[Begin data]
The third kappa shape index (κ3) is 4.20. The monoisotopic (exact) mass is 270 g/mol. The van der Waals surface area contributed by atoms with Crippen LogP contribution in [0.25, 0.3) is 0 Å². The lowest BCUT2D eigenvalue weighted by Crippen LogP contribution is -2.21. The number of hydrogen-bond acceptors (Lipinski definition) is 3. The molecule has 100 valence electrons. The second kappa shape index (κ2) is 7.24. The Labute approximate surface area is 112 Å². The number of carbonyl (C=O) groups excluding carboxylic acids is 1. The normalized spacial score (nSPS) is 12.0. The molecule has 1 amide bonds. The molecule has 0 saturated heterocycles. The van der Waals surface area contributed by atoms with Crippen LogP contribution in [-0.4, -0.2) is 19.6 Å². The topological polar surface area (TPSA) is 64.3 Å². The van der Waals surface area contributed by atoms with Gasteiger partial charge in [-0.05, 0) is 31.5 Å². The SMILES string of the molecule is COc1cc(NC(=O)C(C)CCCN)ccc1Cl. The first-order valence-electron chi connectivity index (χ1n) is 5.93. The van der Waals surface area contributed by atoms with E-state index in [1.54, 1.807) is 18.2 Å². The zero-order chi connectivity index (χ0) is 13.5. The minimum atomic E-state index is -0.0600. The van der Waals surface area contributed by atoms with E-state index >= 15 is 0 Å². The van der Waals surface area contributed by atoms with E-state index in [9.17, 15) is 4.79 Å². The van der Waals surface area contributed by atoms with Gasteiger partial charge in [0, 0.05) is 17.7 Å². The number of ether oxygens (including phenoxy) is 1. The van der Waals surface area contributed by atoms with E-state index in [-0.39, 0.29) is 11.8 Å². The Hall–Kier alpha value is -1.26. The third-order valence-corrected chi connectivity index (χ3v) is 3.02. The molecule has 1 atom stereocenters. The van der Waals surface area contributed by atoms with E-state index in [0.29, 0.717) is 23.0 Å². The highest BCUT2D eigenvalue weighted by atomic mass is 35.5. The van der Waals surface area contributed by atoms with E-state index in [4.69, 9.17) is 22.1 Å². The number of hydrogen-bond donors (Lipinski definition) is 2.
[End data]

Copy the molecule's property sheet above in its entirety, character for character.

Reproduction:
The third kappa shape index (κ3) is 4.20. The monoisotopic (exact) mass is 270 g/mol. The van der Waals surface area contributed by atoms with Crippen LogP contribution in [0.25, 0.3) is 0 Å². The lowest BCUT2D eigenvalue weighted by Crippen LogP contribution is -2.21. The number of hydrogen-bond acceptors (Lipinski definition) is 3. The molecule has 100 valence electrons. The second kappa shape index (κ2) is 7.24. The Labute approximate surface area is 112 Å². The number of carbonyl (C=O) groups excluding carboxylic acids is 1. The normalized spacial score (nSPS) is 12.0. The molecule has 1 amide bonds. The molecule has 0 saturated heterocycles. The van der Waals surface area contributed by atoms with Crippen LogP contribution in [-0.4, -0.2) is 19.6 Å². The topological polar surface area (TPSA) is 64.3 Å². The van der Waals surface area contributed by atoms with Gasteiger partial charge in [-0.05, 0) is 31.5 Å². The SMILES string of the molecule is COc1cc(NC(=O)C(C)CCCN)ccc1Cl. The first-order valence-electron chi connectivity index (χ1n) is 5.93. The van der Waals surface area contributed by atoms with E-state index in [1.54, 1.807) is 18.2 Å². The zero-order chi connectivity index (χ0) is 13.5. The minimum atomic E-state index is -0.0600. The van der Waals surface area contributed by atoms with E-state index >= 15 is 0 Å². The van der Waals surface area contributed by atoms with E-state index in [9.17, 15) is 4.79 Å². The van der Waals surface area contributed by atoms with Gasteiger partial charge in [0, 0.05) is 17.7 Å². The number of ether oxygens (including phenoxy) is 1. The van der Waals surface area contributed by atoms with E-state index in [-0.39, 0.29) is 11.8 Å². The Hall–Kier alpha value is -1.26. The third-order valence-corrected chi connectivity index (χ3v) is 3.02. The molecule has 1 atom stereocenters. The van der Waals surface area contributed by atoms with E-state index in [0.29, 0.717) is 23.0 Å². The highest BCUT2D eigenvalue weighted by atomic mass is 35.5. The van der Waals surface area contributed by atoms with E-state index in [4.69, 9.17) is 22.1 Å². The number of hydrogen-bond donors (Lipinski definition) is 2.